Valentine Words of Warning
King Louis XVI & Marie Antoinette:
How NOT to behave within a Partnered Relationship or Reign of Rulership
To commemorate the upcoming Jour d’Amour, also known as Valentine’s Day, the man who brought you THE astrological love guide of the 21st century, “Love in the Stars” thought he’d shake things up this year. Rather than tell a romantic tale saccharinely soaked to the hilt that everyone automatically assumes ends up like this:
In factual reality, abruptly and grimly concludes more like this:
The union between the King and Queen of France, Louis XVI and his wife, Marie Antoinette sets a memorable standard on how NOT to behave within a partnership be it via a marriage or a monarchy. For not only did the relationship between the 18th century rulers not survive due to both parties repeating negative behavior cycles inherent within their Virgo Scorpio union, their cyclical blunders were the cause behind neither of the two royals surviving at all.
The King and Queen’s failure to trust each other along with their inability to communicate openly and honestly between themselves are the key factors which make their royal partnership one of the most tragic (and gruesome) examples of its kind in all of Western History.
Along with misdirected communication, ironically what sealed the Queen of France’s grim fate were some famous words she is accredited for carelessly uttering,
….but in actuality, never really said.
A portrait taken of the princess Maria Antonia at the age of 13, a few months prior to her leaving her native Austria for the French royal palace at Versailles.
Maria Antonia was the 15th child and last daughter born to the Holy Roman Emperor Francis I of Austria and his wife, the Hapsburg Empress Maria Theresa. Born November 2nd, 1755, the young Austrian princess was summoned to France’s palace of Versailles while still a girl at the age of 14. Following her arrival at the French royal court, Maria was married off two days later to a teenage boy she had previously never met, who by all accounts, was a teenage girl’s worst nightmare.
One year her senior, Louis XVI of France was far from the typical boy in his mid-teens. Born on August 23rd, 1754 Louis was a sullen and painfully shy portly teenager who was utterly deficient in the art of conversation or any of the other social graces.
There were no wedding nuptials following the marriage ceremony of Louis and Maria Antonia, now Marie Antoinette. Louis kept himself occupied for the entirety of their wedding night partaking in his favorite pastime – the making and subsequent breaking of locks.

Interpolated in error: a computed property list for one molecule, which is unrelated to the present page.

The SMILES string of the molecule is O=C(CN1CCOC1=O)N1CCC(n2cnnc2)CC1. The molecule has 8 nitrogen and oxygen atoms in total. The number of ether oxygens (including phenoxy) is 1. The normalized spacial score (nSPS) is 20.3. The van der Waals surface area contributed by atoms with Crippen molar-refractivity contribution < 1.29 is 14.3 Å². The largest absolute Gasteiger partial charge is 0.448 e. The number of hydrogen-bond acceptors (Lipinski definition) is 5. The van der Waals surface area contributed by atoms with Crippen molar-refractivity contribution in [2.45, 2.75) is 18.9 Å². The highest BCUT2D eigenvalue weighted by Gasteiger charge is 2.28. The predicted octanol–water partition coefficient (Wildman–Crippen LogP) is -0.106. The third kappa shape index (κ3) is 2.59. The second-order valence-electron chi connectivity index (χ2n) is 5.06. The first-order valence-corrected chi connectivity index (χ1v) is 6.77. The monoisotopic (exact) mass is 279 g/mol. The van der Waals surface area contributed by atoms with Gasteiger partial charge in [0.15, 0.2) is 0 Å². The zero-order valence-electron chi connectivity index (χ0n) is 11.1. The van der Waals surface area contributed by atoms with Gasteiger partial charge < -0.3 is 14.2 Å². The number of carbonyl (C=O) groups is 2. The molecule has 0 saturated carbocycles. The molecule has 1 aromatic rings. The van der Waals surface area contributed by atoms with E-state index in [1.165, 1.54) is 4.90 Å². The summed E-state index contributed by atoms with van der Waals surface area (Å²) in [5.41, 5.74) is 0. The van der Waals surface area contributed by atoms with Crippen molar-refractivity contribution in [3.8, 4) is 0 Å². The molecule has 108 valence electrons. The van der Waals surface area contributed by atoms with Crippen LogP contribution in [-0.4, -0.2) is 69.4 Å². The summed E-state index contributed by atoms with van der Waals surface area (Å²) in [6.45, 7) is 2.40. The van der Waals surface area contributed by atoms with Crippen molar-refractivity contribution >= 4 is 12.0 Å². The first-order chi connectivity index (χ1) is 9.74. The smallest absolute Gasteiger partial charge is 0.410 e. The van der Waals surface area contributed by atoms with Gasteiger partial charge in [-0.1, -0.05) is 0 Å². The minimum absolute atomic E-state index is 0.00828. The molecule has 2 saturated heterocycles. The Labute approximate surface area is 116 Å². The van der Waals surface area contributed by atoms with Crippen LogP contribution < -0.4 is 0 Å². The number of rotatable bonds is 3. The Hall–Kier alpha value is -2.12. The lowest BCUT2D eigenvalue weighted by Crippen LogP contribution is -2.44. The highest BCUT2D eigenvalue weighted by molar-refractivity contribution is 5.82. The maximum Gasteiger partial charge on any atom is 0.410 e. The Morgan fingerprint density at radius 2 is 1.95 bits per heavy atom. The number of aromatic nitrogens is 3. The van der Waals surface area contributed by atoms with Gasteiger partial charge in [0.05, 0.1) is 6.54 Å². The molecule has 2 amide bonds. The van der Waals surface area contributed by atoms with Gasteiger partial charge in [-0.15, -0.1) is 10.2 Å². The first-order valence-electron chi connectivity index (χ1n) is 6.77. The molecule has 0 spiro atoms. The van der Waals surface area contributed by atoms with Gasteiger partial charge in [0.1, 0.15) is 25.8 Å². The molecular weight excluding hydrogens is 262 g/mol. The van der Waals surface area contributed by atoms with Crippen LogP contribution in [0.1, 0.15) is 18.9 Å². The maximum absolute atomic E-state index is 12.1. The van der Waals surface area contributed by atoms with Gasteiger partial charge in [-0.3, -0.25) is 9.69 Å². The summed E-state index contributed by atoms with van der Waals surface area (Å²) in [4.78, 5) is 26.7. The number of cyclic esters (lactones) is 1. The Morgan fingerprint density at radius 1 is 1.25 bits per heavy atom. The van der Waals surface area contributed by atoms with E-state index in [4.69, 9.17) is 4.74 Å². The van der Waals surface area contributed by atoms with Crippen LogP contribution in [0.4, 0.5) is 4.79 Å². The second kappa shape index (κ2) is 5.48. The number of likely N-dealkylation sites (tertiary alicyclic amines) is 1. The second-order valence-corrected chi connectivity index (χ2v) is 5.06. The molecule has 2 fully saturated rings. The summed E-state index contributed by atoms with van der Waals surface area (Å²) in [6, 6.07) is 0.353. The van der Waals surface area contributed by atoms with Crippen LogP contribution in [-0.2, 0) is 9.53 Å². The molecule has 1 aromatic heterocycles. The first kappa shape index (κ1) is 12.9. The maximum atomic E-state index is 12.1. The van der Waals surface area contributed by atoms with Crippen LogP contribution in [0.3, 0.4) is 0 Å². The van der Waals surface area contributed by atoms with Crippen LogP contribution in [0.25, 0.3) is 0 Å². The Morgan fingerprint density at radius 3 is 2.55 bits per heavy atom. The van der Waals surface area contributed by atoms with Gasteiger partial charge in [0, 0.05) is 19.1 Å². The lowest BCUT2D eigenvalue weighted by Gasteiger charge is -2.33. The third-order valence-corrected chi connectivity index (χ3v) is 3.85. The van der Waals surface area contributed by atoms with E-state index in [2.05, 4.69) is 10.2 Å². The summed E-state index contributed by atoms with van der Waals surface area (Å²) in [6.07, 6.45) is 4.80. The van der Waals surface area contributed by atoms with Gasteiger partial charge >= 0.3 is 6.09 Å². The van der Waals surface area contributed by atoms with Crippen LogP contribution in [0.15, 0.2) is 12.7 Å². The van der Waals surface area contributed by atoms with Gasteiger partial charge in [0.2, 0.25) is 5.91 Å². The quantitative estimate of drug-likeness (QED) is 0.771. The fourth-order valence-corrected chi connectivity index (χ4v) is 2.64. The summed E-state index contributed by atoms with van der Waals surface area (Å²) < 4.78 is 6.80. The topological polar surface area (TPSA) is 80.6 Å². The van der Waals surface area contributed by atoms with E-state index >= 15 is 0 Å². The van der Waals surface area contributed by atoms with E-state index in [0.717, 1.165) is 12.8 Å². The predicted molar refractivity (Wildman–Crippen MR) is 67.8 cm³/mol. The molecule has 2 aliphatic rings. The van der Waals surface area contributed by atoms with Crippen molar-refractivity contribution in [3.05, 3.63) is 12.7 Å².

Right from the start, Marie knew that her main purpose being at Versailles was to bear the throne of France a male heir. Her mother constantly reminded Marie of her royal duty by barraging her with letters stating she still had no word of a royal pregnancy followed by lamentably writing if only she had a daughter with truly striking looks, then she wouldn’t have to trouble herself with such constant worry.
The pressure was unrelenting for Marie to become pregnant. It didn’t help the situation that her Fertile Myrdle of a sister-in-law, the Countess d’Artois produced two bouncing blue-blooded baby boys within the first two years of Marie’s arrival at court.
Seven years would pass before the Queen bore the first of her four children with only one surviving to adulthood.
Both of Hollywood’s film renditions portraying the life of Marie Antoinette stunned audiences with their focus on the excesses of Versailles: 1938’s “Marie Antoinette” starring Norma Shearer
And 2006’s “Marie Antoinette” starring Kirsten Dunst and directed by Sofia Coppola
Despite being crowned King and Queen of France, Louis and Marie were never quite on the same page whenever attempting to communicate with each other. If any given conversation made the King uncomfortable, unsure, or embarrassed, he would abruptly stop speaking, proceeded by his Majesty hurriedly vacating whatever room he was in.
When the King was first shown the smutrags printed by the French peasants, known as “libels”, which claimed the most base and character damaging falsehoods about his wife, “that foreign bitch”, Louis looked away and said nothing. How could a King even lower himself to discuss such disdainful, yet widely believed rumors about his wife sleeping with every man, woman, and yes, even child in the palace?
Despite being quite the trend setter who introduced the high powdered wig or “pouf” to French high society which subsequently became wildly popular across all of Europe, Marie Antoinette’s penchant for high hair was a favorite image exaggeratingly cartoonized by the revolutionary libels in order to portray the Queen as a vapidly self-obsessed hedonist. Above: the image depicts a “typical” day at Versailles where all activity revolves around the Queen’s wig including a massive crane-like apparatus that appears guillotine like (bottom center) accompanied by a crew of 9 men needed just to hoist the towering hair piece onto her head. Below: a caricature of Marie donning a gargantuan powdered wig of the most excessive kind.